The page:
Ceramics in China – learning the ropes


September 25, 2015

The past two weeks in Jingdezhen have been busy with Chinese ceramic art history classes each morning presented by Shoji Satake.  Afternoons were dedicated to workshops with local masters demonstrating carving, mold making, overglaze decoration, and Qinghua (qīng-huā  – cobalt ‘blue flowers’) underglaze techniques.  Visits to local craftsperson’s studios and demonstrations in the Pottery Workshop provided an introduction to tools and techniques used on porcelain wares.

Everyone in Jingdezhen specializes in a particular aspect of porcelain production.  It is taking   some time for me to adjust because I am accustomed to preparing my own materials and doing all of my own fabrication.  Although it would be possible for one person to do everything here, it is impractical.

Hundreds of small shops specialize in clay preparation, jigger-jolly production, glazing, brush-making, slip casting, overglaze decorating, decals, and the list goes on.  Entire streets are dedicated to one aspect of the process, decal street, glaze street, and so forth.

Similarly, one can find concentrations of hardware stores, scooter sales, metal and welding shops, and every imaginable combination of these, one after the other along the streets.  Shop owners weld, repair scooters, and make furniture in cramped spaces with their work extending out onto the sidewalks.  Entrepreneurship appears everywhere – it is more reminiscent of Mexico than the United States.  Prices are almost always negotiable.

I visited the ancient kiln museum in Jingdezhen with the West Virginia University group.  The museum has an original Qing Dynasty (1644-1912) kiln and several examples of kilns from other regions of China. The museum also has a Buddhist temple for kiln gods, a workshop with potters demonstrating forming and decorating techniques, and a showroom of historic and contemporary porcelains.

Hardware shops
Hardware shops
Mold maker
Plaster mold maker

 

 

 

 

 

 

 

 

 

Mao
A side-street overglaze decorator replicating a tile portrait of Mao Tse-tung

 

 

 

 

 

 

Overglaze
Overglaze decorating at the Jingdezhen ancient kiln museum

 

 

 

Qing kiln
Qing Dynasty Imperial kiln – one of only a few ancient kilns remaining
Qing kiln interior
Interior of Qing kiln

 

 

 

 

Steamed bun kiln
Steamed-bun kiln. Named for its shape reminiscent of a steamed bun
Dragon kiln. Not indigenous to Jingdezhen, but used elsewhere in China
Yuan Dynasty (1260-1368) dragon kiln – reconstruction

 

 

 

9 thoughts on “Ceramics in China – learning the ropes

    1. Juan,
      I will be posting a culinary day in the life of Jingdezhen soon. The food word of the day is ‘ganzhe’ -sugarcane.
      Glenn

  1. Your photographs seem to resonate clearly the history and importance thereof. Thank you so much for taking the time to share.

  2. Hi Glenn,

    I’m curious to know how you handle to language barrier. I know you must be learning Chinese rapidly through immersion, but wonder about situations like the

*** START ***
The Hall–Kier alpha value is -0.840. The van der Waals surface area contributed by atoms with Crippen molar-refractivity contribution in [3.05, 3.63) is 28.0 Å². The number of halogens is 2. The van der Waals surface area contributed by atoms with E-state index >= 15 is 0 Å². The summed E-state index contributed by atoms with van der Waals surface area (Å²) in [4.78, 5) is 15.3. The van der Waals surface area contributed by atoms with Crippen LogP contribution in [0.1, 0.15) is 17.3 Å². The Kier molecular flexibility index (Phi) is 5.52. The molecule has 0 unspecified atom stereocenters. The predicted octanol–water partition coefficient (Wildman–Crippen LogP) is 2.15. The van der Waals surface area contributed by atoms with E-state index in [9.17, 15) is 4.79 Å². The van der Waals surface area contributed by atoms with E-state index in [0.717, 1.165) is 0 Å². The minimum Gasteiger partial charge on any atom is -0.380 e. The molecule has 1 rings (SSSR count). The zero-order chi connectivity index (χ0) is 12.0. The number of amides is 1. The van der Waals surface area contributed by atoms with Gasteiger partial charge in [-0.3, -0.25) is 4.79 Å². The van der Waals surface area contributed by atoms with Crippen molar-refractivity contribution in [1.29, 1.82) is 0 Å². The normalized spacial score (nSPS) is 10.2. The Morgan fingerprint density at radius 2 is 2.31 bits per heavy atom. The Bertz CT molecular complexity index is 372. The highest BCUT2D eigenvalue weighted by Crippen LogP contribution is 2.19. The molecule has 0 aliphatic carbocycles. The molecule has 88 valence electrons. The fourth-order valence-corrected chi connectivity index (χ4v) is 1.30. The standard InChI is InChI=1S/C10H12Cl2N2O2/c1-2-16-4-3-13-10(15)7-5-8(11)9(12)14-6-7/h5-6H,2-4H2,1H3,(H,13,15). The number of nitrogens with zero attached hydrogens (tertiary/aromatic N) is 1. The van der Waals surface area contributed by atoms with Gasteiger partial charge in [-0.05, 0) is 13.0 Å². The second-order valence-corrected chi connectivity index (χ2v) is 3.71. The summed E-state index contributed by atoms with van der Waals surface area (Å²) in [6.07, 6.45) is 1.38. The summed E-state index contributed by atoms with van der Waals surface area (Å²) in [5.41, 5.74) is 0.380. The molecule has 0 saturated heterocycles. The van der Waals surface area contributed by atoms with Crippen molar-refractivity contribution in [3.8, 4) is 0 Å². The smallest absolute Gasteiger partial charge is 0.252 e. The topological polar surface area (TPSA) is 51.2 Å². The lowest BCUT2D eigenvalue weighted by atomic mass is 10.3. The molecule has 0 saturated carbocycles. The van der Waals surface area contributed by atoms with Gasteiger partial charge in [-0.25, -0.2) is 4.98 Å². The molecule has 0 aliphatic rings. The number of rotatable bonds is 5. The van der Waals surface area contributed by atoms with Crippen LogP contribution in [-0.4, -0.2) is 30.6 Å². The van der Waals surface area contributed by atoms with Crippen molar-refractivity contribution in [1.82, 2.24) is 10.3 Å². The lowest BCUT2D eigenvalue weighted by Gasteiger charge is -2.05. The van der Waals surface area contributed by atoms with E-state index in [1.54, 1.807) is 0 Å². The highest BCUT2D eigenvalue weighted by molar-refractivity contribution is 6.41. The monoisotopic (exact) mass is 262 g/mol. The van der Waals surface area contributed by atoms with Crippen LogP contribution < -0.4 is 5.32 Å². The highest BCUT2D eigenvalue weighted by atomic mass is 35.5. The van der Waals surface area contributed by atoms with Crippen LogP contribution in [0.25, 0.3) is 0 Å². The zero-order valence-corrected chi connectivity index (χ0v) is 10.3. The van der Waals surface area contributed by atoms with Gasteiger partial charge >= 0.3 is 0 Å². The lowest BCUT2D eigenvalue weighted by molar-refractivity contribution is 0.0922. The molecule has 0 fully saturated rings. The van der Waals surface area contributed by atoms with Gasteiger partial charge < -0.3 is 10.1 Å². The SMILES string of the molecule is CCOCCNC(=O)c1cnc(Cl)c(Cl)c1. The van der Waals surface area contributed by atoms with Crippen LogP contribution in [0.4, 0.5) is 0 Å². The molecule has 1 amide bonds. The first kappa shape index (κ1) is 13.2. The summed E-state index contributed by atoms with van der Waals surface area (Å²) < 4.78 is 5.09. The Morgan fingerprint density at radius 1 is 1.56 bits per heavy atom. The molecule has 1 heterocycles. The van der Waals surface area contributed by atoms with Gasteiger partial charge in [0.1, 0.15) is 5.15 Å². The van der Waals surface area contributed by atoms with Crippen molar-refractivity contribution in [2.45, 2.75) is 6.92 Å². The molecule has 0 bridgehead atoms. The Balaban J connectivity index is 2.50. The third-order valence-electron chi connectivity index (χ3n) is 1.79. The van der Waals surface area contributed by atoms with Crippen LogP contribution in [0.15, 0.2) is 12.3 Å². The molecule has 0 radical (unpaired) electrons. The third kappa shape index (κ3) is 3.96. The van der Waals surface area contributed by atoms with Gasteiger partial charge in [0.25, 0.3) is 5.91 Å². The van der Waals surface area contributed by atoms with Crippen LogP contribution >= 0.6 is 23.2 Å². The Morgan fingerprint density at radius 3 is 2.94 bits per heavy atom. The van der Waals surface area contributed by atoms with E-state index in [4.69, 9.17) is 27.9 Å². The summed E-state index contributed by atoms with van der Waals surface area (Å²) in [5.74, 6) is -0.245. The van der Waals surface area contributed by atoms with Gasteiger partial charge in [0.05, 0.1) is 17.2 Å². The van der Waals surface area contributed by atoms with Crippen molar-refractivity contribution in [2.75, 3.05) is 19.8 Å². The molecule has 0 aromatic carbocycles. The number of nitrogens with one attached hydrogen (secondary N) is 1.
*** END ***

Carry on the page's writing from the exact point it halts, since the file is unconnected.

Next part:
art history class, where the lecture would move at a fast pace. Do you have a translator?

    Thanks so much for sharing your amazing experience!

    1. Francesca,
      The language issue is certainly a challenge for me in China. The Pottery Workshop staff is generally bi-lingual and many of the international visiting artists speak English. However, outside of the sheltered support of the residency, Mandarin rules. I keep a dictionary handy and occasionally get help from a local with English skills. I have been practicing Chinese words and phrases with people I meet. I learned the numbers, and related hand gestures, before arriving in China and they are useful everyday. The people of Jingdezhen are generally curious and accepting of my presence and I feel comfortable walking around the city on my own. I certainly have a long way to go with language skills, but each new word adds to my confidence.

      The Chinese ceramic art history classes were conducted in English by Shoji Satake, who grew up in the United States. So far, my experiences in China have been extraordinary. I expect what I learn in China will carry forward in my own work and teaching in the coming years.

  3. Your pics and narratives are sooooooooo intriguing. Love, love, love the Imperial kiln. Can’t imagine what it would be like to be among so many porcelain artists and their milieu. Thanks so much for sharing your journey.

  4. When I look at the size of the ancient imperial kilns I wonder how often they could be fired—and if they were all fired at one time. What was the fuel? Very curious. Jo

    1. Jo,
      I do not know how often the great kilns were fired. However, Jingdezhen has been a major center of porcelain production for domestic and export wares since the Tang Dynasty. The best of the best porcelains were selected from the Imperial kilns for use by Chinese elite. Many other kilns also operated for the benefit of Chinese and overseas markets. European traders were not allowed inland to see the porcelain production. They waited in port cities for trade goods like silk and ceramics to arrive. Today, porcelain is fired primarily with propane in comparatively small independent kilns – like the one I posted belonging to ‘Mick Jagger’. Incidentally, he is firing the first suite of pieces I created here in JDZ. Wood was the primary fuel for the ancient kilns, with coal also being used as trees were increasingly taken from the landscape.

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